What is Liver Disease?
The liver is considered one of the body’s vital organs and diseases of the liver will also greatly impact the functions of the other body systems. Liver disease can have different etiologies: infectious, neoplastic, or sometimes life-style acquired. This article will discuss a few examples of each, its signs and symptoms, and what to do if you suspect that you have this condition.
The liver is responsible for making sure that toxic substances in the body are filtered and excreted. Apart from that, it creates the body’s most common form of protein, called albumin. It is also responsible for synthesizing the body’s clotting factors, which prevent you from bleeding excessively when you have open wounds. Understanding this is important because liver conditions result in disturbances of these functions.
Patients with liver problems commonly have increased levels of waste substances in their body, they are malnourished because of decreased protein, and they have a greater tendency to bleed and die from hemorrhage than others.
One of the most common forms of liver disease is infectious and predominantly viral in nature. Viral hepatitis is an acute condition that can be acquired though a number of ways: through eating contaminated food, being donated contaminated blood, and can even be sexually transmitted. Its signs and symptoms are a notable yellowing of the skin, fever, chills, loss of appetite, and sometimes vomiting and weight loss. Most are self-limiting, but other forms of viral hepatitis (specifically hepatits B) can be a lifelong disease.
Liver dysfunction can also be neoplastic, meaning that there is a mass growing inside the liver itself. Some of these masses are benign, and thus surgical excision of the mass is usually curative. In most cases, the liver mass will turn out to be cancerous on further work-up. In these cases, surgery is not indicated, and treatment can be through chemotherapy or radiotherapy.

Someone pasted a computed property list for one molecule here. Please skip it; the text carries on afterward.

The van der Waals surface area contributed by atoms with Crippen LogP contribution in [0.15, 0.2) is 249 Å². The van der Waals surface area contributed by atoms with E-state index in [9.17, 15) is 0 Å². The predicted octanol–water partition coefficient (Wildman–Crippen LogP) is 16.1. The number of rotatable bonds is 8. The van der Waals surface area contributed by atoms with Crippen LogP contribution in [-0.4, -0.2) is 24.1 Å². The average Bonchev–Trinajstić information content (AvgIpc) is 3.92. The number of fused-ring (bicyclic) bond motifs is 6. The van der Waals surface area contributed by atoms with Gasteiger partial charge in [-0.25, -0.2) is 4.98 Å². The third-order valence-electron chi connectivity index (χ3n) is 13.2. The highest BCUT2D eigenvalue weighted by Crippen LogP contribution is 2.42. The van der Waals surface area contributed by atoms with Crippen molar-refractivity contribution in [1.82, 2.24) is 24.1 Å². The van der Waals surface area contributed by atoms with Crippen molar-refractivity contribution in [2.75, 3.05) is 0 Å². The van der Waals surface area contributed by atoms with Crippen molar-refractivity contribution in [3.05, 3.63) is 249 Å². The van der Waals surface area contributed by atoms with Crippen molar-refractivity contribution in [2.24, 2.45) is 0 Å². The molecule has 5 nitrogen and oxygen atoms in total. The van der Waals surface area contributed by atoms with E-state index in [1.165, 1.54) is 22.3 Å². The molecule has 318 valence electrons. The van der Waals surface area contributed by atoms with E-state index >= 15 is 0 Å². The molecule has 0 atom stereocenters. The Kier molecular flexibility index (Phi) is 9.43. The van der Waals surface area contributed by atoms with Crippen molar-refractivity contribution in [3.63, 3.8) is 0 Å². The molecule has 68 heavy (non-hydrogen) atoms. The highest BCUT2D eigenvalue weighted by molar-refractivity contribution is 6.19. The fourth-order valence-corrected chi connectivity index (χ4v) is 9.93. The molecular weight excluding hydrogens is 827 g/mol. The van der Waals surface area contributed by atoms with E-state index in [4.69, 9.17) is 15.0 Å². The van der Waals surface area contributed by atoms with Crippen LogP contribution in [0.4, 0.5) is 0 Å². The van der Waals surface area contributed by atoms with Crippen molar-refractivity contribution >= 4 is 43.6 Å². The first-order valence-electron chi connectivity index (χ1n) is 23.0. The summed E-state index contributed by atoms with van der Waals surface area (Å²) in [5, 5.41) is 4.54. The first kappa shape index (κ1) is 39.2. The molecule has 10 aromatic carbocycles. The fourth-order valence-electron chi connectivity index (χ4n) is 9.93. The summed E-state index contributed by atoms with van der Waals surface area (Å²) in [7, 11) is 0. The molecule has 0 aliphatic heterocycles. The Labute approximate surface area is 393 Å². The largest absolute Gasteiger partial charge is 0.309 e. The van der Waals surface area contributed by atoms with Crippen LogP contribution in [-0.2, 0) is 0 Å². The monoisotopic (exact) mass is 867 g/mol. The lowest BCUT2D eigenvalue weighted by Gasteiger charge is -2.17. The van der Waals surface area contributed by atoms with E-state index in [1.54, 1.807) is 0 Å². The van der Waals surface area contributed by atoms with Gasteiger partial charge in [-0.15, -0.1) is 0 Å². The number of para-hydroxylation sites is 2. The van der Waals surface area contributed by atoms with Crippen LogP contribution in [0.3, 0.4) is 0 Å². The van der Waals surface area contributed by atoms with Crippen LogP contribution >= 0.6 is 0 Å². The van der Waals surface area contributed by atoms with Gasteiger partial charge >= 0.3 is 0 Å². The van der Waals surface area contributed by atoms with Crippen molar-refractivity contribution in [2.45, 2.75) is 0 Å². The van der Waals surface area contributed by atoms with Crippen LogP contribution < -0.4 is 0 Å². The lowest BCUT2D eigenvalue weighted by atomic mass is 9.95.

Signs and Symptoms of Liver Disease
The signs and symptoms of liver problems can be very broad, and similar to other types of cancer: loss of appetite, weight loss, body weakness and fatigue, pallor, abdominal enlargement, and edema (or swelling) of the hands and feet. Liver cancer is usually considered a terminal illness. In fact, a lot of other cancers tend to spread to the liver because of its rich blood supply.
Lastly, the most common form of liver disease is lifestyle acquired. Alcohol is the main culprit, since ethanol is considered toxic to the body. High levels of this substance leads to direct cell damage and inflammation. Some harmful chemicals and substances in the workplace (like vinyl chloride), have been shown to directly cause angiosarcoma of the liver, a type of cancer.
The symptoms of lifestyle-acquired liver conditions may be similar to cancer. Among alcoholics, it is common for them to manifest with “encephalopathy” – that is, disturbances in mental function because the toxic substances are not excreted and go to the brain.
If you have any of the signs and symptoms above, it is best to consult a doctor. They may order blood work-up, imaging tests to see if there is a growing mass, or they may take samples from the liver for further examination.